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A Nice Cup of Tea

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					A Nice Cup of Tea
The word tea to me means black tea often called English tea. I guess that
is because I was born in England and that is what tea was, if I was born
in Hong Kong it would have had a different meaning. So in this article
when I mention tea it is the black stuff.
As a child tea was tea, nobody claimed any medical properties for the
stuff. Although my Wife who is from East Asia tells me they only drink
black tea when they are sick. Today in the West we are told that tea has
some amazing medical properties. It is said to be good for the heart,
cancer, weight loss, arthritis, as an antibiotic and to lower
cholesterol. Is this the same stuff I drank with lots of milk and four
sugars as a boy?.
Tea has an interesting history in the West, and probably an equally
fascinating one in the East which we shall look at in a later article. In
England tea appeared around the mid 1600s. It was the marriage of King
Charles II to a Portuguese princess that started the tea drinking
fashion. She was tea addict and it became a popular drink in the royal
court and gradually spread to the rest of the population. It replaced gin
and ale as the most popular drink for the masses, which must have had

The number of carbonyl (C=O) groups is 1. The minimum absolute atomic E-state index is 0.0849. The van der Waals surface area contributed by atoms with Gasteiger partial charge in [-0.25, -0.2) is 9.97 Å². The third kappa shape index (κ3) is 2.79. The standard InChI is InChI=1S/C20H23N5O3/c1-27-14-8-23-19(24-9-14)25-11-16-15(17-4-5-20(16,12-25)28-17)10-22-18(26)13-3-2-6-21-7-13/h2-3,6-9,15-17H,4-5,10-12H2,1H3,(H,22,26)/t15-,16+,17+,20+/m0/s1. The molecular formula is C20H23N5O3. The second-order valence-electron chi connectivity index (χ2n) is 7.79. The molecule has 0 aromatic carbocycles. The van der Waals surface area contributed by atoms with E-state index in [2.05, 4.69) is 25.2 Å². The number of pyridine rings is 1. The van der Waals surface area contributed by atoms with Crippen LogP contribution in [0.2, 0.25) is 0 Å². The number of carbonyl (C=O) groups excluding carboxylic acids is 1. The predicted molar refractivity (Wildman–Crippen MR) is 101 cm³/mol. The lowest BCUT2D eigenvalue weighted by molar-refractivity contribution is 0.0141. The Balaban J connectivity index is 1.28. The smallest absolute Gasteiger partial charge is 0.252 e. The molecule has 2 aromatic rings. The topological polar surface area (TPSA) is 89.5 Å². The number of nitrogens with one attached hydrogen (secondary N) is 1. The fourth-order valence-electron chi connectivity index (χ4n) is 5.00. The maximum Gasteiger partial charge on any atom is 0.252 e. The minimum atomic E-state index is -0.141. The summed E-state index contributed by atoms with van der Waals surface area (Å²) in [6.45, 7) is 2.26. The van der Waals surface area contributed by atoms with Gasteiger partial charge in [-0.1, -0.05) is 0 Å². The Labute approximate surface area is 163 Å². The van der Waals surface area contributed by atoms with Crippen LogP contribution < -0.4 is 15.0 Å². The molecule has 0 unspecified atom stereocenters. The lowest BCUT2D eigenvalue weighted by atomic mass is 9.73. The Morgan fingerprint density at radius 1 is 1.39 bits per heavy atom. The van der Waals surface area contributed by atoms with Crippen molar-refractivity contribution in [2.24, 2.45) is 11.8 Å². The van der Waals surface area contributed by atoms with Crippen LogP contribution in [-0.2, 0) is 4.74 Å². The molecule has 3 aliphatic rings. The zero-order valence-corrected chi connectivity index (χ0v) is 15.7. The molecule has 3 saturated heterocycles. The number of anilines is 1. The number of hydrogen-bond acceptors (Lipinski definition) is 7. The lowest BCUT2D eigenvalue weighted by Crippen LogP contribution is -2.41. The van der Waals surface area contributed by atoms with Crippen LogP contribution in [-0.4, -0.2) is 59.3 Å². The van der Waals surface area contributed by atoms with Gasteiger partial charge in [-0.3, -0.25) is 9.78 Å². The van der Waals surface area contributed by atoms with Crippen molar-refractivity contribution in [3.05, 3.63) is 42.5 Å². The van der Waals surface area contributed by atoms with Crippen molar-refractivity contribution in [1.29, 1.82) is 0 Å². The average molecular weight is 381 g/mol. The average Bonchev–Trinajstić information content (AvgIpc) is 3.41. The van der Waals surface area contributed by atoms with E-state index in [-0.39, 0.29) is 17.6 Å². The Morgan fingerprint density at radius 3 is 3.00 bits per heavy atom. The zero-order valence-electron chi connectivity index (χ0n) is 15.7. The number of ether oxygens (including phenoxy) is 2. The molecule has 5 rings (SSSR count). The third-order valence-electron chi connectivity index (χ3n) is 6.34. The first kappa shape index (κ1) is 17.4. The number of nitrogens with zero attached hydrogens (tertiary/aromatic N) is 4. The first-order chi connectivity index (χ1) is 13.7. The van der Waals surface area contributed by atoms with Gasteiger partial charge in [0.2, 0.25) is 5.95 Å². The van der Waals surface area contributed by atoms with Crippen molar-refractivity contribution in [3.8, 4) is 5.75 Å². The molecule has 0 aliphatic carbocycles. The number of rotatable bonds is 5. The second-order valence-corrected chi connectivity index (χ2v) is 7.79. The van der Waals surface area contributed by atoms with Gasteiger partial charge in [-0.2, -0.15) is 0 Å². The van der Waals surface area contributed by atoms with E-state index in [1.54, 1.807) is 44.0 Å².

great health benefits in itself.
There is always the big tea debate as to whether you put the milk in last
or first. I guess that is always solved by using lemon, but then again is
it better to put the lemon at the bottom of the cup and pour the tea over
it, or simply drop the lemon into the cup after the tea is poured?. I was
given tea by some Indian friends and I noticed they put all the
ingredients including the milk and sugar into a pan of cold water and
boiled it on the stove before serving. This is not so different to the
"billy tea" I had in Australia where a handful of tea was thrown into a
pan full of water and brought to the boil over an open fire. This was
then served with what looked like a whole can of condensed milk in it.
Then there is the other controversy of tea bags versus loose tea. I did
some kitchen research on this myself. I used the exactly the same blend
of tea, the only difference was one was in bags. The result well, the
loose certainly had more flavour. It may have been that two teaspoons of
tea was greater than the contents of two tea bags but it looked roughly
the same. As far as taste goes that would be a matter of opinion, if you
prefer a stronger, fuller taste the loose tea was the winner.
In conclusion the subject of tea is much more interesting that you might
first imagine. Writing this article has certainly made me promise myself
to learn more about the story of tea and maybe that will be an excuse for
me to write some more on this fascinating herb.
Andrew Alston
http://groceryfoods.weebly.com

				
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posted:10/19/2010
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